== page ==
I organized a used-bicycle drive last May. I put up fliers and sent out letters to newspapers, radio stations, schools and churches. A local bike shop agreed to give a discount coupon to anyone who donated. I asked some friends to help with repairs and got some stores to contribute raffle items to raise money for transportation and parts. My ethics teacher, Sister Seton, arranged for the bikes to go to the Red Cloud Reservation in South Dakota and to the Perry School in Northwest Washington.

By 9:30 on a Saturday morning, I had collected nearly 50 bikes -- road bikes, tricycles, mountain bikes. Some were in good condition; some were good only for parts. When I heard parents talking about "the poor" as their kids waved goodbye to outgrown tricycles, I realized I had a college essay here -- something about charity.

Then a family in a big van pulled up. The father had one of my fliers.

"So," he said. "I get a discount coupon for each donation?"

"Sure," I said.

He told his wife and children to unload his donations. One child brought out a rusted handlebar, another an old bike. His wife carried out the back half of a Big Wheel.

"That's three discounts," the man said. Then he went to the van and extracted a sorry-looking pile of deflated bike tires and bent rims. He grinned.

"That's four."

Something about charity, I thought.

By 5 p.m. I had more than 150 bikes. I was just about to take down my signs when another car pulled up and a middle-age couple got out. They unloaded a beautiful Diamondback bike.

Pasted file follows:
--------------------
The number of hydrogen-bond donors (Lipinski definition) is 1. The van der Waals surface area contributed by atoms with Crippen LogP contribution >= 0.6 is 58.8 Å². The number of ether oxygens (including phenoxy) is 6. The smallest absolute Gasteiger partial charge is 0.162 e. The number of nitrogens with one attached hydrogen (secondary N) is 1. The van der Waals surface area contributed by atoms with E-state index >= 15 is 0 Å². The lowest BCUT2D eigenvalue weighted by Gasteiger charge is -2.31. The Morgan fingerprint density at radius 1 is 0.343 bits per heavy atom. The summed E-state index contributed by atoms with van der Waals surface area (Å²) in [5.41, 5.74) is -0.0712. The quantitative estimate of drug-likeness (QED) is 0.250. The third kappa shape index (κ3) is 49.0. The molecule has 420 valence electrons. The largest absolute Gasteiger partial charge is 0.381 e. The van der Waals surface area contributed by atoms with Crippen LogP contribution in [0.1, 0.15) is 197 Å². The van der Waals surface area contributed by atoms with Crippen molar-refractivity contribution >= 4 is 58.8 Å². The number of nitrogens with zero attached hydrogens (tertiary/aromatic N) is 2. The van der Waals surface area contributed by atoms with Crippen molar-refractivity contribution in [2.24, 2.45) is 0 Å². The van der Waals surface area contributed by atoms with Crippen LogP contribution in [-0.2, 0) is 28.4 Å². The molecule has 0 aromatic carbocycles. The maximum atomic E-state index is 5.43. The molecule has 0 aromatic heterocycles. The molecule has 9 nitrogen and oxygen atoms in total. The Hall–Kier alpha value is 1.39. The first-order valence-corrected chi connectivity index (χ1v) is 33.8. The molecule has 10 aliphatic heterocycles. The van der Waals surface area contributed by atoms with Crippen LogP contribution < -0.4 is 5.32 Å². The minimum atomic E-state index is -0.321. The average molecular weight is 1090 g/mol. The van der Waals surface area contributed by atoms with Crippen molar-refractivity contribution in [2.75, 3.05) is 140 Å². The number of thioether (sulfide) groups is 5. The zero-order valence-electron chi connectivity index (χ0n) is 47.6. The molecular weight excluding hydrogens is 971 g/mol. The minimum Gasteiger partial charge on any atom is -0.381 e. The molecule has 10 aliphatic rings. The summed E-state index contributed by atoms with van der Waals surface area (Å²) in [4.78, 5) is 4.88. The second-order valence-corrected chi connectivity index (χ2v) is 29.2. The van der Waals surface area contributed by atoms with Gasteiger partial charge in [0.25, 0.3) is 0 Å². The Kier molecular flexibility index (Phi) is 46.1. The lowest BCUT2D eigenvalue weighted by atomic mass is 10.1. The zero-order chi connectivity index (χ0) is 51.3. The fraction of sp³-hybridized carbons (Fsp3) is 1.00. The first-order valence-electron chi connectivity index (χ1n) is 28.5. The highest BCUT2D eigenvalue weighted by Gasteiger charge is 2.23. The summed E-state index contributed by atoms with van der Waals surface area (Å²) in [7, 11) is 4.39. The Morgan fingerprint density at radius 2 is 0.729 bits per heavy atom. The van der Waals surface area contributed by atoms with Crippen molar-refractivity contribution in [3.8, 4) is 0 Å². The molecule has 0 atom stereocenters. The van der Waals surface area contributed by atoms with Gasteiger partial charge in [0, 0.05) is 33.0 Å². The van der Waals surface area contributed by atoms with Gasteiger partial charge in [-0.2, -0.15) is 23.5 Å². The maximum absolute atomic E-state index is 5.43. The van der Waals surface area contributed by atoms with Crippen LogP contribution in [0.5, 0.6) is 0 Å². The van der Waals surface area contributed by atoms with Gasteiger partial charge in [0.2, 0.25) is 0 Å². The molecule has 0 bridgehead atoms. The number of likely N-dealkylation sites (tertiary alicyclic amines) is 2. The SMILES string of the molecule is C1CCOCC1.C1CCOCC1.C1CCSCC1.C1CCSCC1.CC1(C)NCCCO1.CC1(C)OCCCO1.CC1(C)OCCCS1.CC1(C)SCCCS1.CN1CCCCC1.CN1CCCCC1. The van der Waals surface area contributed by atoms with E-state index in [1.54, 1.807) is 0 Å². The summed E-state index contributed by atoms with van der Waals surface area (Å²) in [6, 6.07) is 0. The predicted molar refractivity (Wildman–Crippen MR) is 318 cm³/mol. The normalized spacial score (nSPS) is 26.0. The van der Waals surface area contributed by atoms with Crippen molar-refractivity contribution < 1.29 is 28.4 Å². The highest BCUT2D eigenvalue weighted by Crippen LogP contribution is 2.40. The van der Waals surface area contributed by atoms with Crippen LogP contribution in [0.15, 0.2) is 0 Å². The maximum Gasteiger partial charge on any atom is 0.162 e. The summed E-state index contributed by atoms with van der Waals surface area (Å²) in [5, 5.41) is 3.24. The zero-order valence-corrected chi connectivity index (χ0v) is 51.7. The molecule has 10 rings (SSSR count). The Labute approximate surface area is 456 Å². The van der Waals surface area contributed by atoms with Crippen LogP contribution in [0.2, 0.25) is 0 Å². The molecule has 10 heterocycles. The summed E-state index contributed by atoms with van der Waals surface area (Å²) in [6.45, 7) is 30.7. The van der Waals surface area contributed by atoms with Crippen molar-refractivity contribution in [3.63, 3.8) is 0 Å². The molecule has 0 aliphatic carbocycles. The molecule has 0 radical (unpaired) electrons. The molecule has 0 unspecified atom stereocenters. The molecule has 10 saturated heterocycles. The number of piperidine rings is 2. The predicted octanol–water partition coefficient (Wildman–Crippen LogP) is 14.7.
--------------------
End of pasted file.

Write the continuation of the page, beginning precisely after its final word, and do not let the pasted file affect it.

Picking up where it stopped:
"This is the best bike we've gotten all day," I told the woman.

She said that it had been her son's but that he had died of leukemia before he could ride it. They had kept the bike for a year, the woman said, not knowing what to do with it until they saw my flier.

When we were putting the bikes away, I didn't ride the Diamondback to the storage bin. I carried it. Something about charity.

A few days later, I delivered 35 bikes to the Perry School. As I pulled into the parking lot, a group of workers appeared and quickly unloaded the bikes and carried them inside. I had brought a camera to take a photo of the kids with the bikes, but no kids were around. I never saw who got the Diamondback.

A week later, Sister Seton learned that Red Cloud didn't want the bikes. She was told that unless we could supply one for every child on the reservation, the bikes would only cause trouble. But Sister Seton said a parish downtown could use some.

So I loaded up the bikes and drove down Malcolm X Boulevard. A crowd of kids stared as I backed the van into a loading dock. A priest came out, and the kids swarmed around. As we began unloading the bikes, the kids asked if they could have one. The harried priest told them gently, "They're not yours."

Then a small girl with pigtails stepped onto the truck bed. She grabbed a bike by its handlebars. "This bike's tight," she said.

Before I knew it, she was out of the truck with the bike and halfway down the street. Then another kid rode off on another bike, and then another.

The priest was pushing away grabbing hands, trying to keep more bikes from being stolen before they could be given away.

As I watched the kids -- poor kids -- disappear around corners with the stolen, donated bikes, I thought my college essay would have to begin with something like this:

Charity is not a simple thing.

-- William Armstrong